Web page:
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Members of The Times editorial board include Publisher Dennis L. Stockton; General Manager Norman Baggs; Executive Editor Mitch Clarke; and Managing Editor Keith Albertson.
Judging our yearly progress was easier at one time.
As Hall County and other communities in Northeast Georgia were growing through the 1990s and early 2000s, the rise in residential population was matched by a expanding commercial base, leading to more schools, more recreational options, more everything.
Then the recession hit in late 2008. Since then, our progress nearly became "regress." Jobs were lost, businesses shuttered and commerce stymied. The housing market collapsed, hitting both the construction and real estate sectors. As more people struggled to find work and get by, government revenues dropped, schools faced major cutbacks and public sector services were sliced.
Yet as spring dawns in 2012, that picture is beginning to slowly brighten. Building permits are on the uptick, a sign that developers are beginning to plan more residential and commercial projects. The local jobless rate has dropped back below 8 percent after topping out at more than 10 percent a few years ago. Consumers are buying cars and other goods at an increased pace, raising hope that better times are on the way.
As more money changes hands in the free market, the extra tax money generated may keep governments from making more austere cuts to balance budgets. That's particularly good news for schools that have tried to make do with less while maintaining a high level of instruction.
We're happy to enter the year's second quarter with a much sunnier future to report in our annual Progress sections, included in today's print editions. In them, we look at where we've come and where we're going in Education and Government, Healthy and Safety, Arts and Community, Sports and Leisure, Business and Industry and Poultry.
Such measuring sticks remain hard to gauge. Some areas have rebounded more slowly than others.
Many industries, for instance, are regaining their footing after a few years of staggering from the economic downturn. But while unemployment is down, the number of jobless remains high. One reason is that many businesses forced to downsize to stay afloat have learned to get by with smaller workforces. And some folks have given up trying to find new jobs or have settled for lower-paying positions than they are qualified for.
In addition, governments are still trying to stay out of the red ink even as tax revenues creep back up. As the economy rebounds, there will be some lag time.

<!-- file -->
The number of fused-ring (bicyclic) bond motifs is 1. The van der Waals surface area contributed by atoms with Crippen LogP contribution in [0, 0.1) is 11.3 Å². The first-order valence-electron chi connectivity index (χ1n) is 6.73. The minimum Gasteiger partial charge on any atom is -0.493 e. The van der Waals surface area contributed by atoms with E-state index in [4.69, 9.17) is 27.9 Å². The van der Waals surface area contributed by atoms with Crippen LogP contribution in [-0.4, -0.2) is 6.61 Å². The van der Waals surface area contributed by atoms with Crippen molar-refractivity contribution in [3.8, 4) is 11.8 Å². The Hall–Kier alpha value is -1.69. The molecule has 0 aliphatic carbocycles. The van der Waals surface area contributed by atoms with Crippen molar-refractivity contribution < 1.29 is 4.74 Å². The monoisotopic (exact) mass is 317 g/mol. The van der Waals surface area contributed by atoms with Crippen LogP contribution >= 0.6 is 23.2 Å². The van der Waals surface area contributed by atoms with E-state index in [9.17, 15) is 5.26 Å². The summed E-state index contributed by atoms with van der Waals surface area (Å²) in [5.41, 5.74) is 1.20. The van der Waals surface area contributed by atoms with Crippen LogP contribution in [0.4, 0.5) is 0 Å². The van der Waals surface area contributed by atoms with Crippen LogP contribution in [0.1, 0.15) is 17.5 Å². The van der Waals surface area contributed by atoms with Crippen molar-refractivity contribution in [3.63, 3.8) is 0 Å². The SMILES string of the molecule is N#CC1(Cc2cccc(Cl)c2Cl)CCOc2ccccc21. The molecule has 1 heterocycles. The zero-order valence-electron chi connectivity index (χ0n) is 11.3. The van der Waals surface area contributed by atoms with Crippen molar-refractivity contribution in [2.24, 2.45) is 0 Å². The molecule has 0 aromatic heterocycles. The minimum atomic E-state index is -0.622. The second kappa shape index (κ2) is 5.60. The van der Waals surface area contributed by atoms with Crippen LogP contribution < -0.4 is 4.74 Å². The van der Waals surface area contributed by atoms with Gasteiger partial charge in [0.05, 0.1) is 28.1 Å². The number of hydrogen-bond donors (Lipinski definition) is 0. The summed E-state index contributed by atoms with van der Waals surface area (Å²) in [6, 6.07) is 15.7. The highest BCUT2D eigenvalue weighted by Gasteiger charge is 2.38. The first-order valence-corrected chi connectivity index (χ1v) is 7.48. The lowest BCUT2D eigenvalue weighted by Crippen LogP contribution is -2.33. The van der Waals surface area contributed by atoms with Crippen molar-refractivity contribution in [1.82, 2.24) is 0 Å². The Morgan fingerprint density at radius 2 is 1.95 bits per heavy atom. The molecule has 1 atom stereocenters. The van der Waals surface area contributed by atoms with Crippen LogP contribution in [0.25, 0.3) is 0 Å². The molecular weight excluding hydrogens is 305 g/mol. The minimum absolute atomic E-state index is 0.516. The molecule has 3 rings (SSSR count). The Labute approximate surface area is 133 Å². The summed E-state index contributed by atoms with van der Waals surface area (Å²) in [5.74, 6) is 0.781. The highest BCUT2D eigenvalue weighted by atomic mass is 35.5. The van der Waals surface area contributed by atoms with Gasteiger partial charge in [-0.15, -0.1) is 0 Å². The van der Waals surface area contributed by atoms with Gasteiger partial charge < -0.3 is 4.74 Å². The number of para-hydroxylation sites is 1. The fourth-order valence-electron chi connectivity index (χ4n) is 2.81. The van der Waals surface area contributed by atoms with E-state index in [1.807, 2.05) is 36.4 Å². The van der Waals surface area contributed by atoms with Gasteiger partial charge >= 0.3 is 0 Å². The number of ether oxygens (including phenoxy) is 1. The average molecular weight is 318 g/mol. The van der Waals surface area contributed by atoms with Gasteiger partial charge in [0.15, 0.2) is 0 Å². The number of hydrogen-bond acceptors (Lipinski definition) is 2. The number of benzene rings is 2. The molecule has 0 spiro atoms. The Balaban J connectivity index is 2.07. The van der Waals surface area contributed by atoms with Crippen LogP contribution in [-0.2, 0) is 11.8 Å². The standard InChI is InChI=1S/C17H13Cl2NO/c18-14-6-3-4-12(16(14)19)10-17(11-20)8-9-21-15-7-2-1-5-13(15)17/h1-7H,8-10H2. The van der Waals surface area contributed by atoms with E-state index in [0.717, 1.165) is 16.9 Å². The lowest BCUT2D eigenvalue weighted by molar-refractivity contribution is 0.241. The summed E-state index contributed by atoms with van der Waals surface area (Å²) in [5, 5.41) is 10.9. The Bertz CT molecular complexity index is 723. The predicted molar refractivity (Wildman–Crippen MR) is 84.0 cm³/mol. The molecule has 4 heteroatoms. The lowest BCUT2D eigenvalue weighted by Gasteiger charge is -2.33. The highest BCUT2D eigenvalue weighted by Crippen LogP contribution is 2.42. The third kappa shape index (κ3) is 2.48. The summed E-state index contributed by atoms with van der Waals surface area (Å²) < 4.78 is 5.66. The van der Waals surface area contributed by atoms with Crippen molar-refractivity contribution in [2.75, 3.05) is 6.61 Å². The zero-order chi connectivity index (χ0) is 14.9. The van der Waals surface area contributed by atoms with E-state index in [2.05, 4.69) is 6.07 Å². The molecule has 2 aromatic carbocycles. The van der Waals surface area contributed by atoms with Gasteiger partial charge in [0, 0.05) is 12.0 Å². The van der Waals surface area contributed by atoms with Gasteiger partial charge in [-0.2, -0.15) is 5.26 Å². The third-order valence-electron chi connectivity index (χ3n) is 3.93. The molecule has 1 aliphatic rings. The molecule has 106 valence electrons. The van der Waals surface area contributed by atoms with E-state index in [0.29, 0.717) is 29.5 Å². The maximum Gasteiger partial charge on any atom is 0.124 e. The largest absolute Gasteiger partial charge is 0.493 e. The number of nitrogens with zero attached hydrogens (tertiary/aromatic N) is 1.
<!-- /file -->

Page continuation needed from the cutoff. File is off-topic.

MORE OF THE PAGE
Hall County still is working to balance residential and commercial growth that will move us toward the goals set in the Vision 2030 project. Several metro Atlanta counties provide a negative example of what can happen when growth is unchecked and unmanaged, creating tax disparity, overcrowded schools and roads and an infrastructure unable to keep up with the swelling population.
Yet area growth continues, albeit a bit slower than before. Subdivisions that were planned and partially built, and later abandoned during the recession, finally may be able to build out in the coming years. As banks and financial institutions become more solvent, developers will be able to secure the loan capital needed to finish their projects.
The county's top growth field for some time has been in health care, in and around the Northeast Georgia Medical Center in Gainesville. The planned new hospital campus in Braselton will extend its reach to the southern part of the county and create more retail and commercial growth in that area.
Local schools have weathered the blow of falling tax revenues, though layoffs, furloughs and other cutbacks have taken their toll. But local districts remain in the hands of strong leaders who embrace innovation and creative learning methods even as budgets remain a challenge. With Georgia opting out of the No Child Left Behind standards, newer and better ways of measuring student success are being devised to lift schools to the next level.
Colleges and universities also have kept education standards high. Now, North Georgia College & State University and Gainesville State College, are working their way through the challenge of a state-mandated merger, their goal to create one outstanding school from two high quality institutions.
Meanwhile, our region's quality of life remains high. Hall County's government, though forced to cut back on some services, is moving ahead with SPLOST-funded plans for new parks and libraries. Thankfully, we have not become the kind of bedroom community where no one stays to eat, shop or play. Thriving arts organizations, museums and cultural events at colleges and universities have kept the area vibrant even in lean times. There still are plenty of places to hike, run, golf, bike, swim and take in the beauty of Northeast Georgia.
All in all, the glass is more than half full even as challenges and opportunities await. With the worst of the economic slump seemingly behind us, the hunkering down and belt-tightening now can give way to the wise long-range planning that will keep us growing in the right direction to meet what awaits over the horizon.